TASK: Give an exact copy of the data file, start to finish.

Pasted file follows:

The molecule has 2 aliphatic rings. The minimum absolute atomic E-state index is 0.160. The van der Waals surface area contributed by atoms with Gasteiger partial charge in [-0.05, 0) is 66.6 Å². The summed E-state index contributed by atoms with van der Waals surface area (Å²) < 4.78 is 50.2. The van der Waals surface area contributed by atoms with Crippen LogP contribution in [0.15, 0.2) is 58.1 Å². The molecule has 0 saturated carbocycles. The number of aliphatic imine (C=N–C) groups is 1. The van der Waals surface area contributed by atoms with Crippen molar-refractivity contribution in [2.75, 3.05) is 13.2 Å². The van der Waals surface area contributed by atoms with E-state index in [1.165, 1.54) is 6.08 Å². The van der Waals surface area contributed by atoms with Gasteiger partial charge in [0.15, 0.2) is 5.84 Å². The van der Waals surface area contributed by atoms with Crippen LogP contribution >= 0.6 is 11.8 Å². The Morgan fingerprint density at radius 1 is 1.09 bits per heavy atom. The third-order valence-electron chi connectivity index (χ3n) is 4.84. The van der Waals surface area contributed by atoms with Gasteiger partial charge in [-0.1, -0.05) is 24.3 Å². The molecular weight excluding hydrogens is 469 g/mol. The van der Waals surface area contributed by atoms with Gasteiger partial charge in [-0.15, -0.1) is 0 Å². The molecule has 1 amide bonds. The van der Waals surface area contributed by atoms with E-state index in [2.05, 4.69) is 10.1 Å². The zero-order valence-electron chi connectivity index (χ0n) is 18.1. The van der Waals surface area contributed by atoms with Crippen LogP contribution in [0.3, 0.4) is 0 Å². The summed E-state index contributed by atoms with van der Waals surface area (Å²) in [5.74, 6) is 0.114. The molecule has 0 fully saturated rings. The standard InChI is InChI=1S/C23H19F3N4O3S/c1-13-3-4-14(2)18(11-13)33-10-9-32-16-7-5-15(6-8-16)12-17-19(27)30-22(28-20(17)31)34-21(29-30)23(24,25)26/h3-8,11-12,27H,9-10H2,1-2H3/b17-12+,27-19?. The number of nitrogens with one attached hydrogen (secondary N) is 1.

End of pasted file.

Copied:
The molecule has 2 aliphatic rings. The minimum absolute atomic E-state index is 0.160. The van der Waals surface area contributed by atoms with Gasteiger partial charge in [-0.05, 0) is 66.6 Å². The summed E-state index contributed by atoms with van der Waals surface area (Å²) < 4.78 is 50.2. The van der Waals surface area contributed by atoms with Crippen LogP contribution in [0.15, 0.2) is 58.1 Å². The molecule has 0 saturated carbocycles. The number of aliphatic imine (C=N–C) groups is 1. The van der Waals surface area contributed by atoms with Crippen molar-refractivity contribution in [2.75, 3.05) is 13.2 Å². The van der Waals surface area contributed by atoms with E-state index in [1.165, 1.54) is 6.08 Å². The van der Waals surface area contributed by atoms with Gasteiger partial charge in [0.15, 0.2) is 5.84 Å². The van der Waals surface area contributed by atoms with Crippen LogP contribution >= 0.6 is 11.8 Å². The Morgan fingerprint density at radius 1 is 1.09 bits per heavy atom. The third-order valence-electron chi connectivity index (χ3n) is 4.84. The van der Waals surface area contributed by atoms with Gasteiger partial charge in [-0.1, -0.05) is 24.3 Å². The molecular weight excluding hydrogens is 469 g/mol. The van der Waals surface area contributed by atoms with Gasteiger partial charge in [-0.15, -0.1) is 0 Å². The molecule has 1 amide bonds. The van der Waals surface area contributed by atoms with E-state index in [2.05, 4.69) is 10.1 Å². The zero-order valence-electron chi connectivity index (χ0n) is 18.1. The van der Waals surface area contributed by atoms with Crippen LogP contribution in [0.3, 0.4) is 0 Å². The summed E-state index contributed by atoms with van der Waals surface area (Å²) in [5.74, 6) is 0.114. The molecule has 0 fully saturated rings. The standard InChI is InChI=1S/C23H19F3N4O3S/c1-13-3-4-14(2)18(11-13)33-10-9-32-16-7-5-15(6-8-16)12-17-19(27)30-22(28-20(17)31)34-21(29-30)23(24,25)26/h3-8,11-12,27H,9-10H2,1-2H3/b17-12+,27-19?. The number of nitrogens with one attached hydrogen (secondary N) is 1.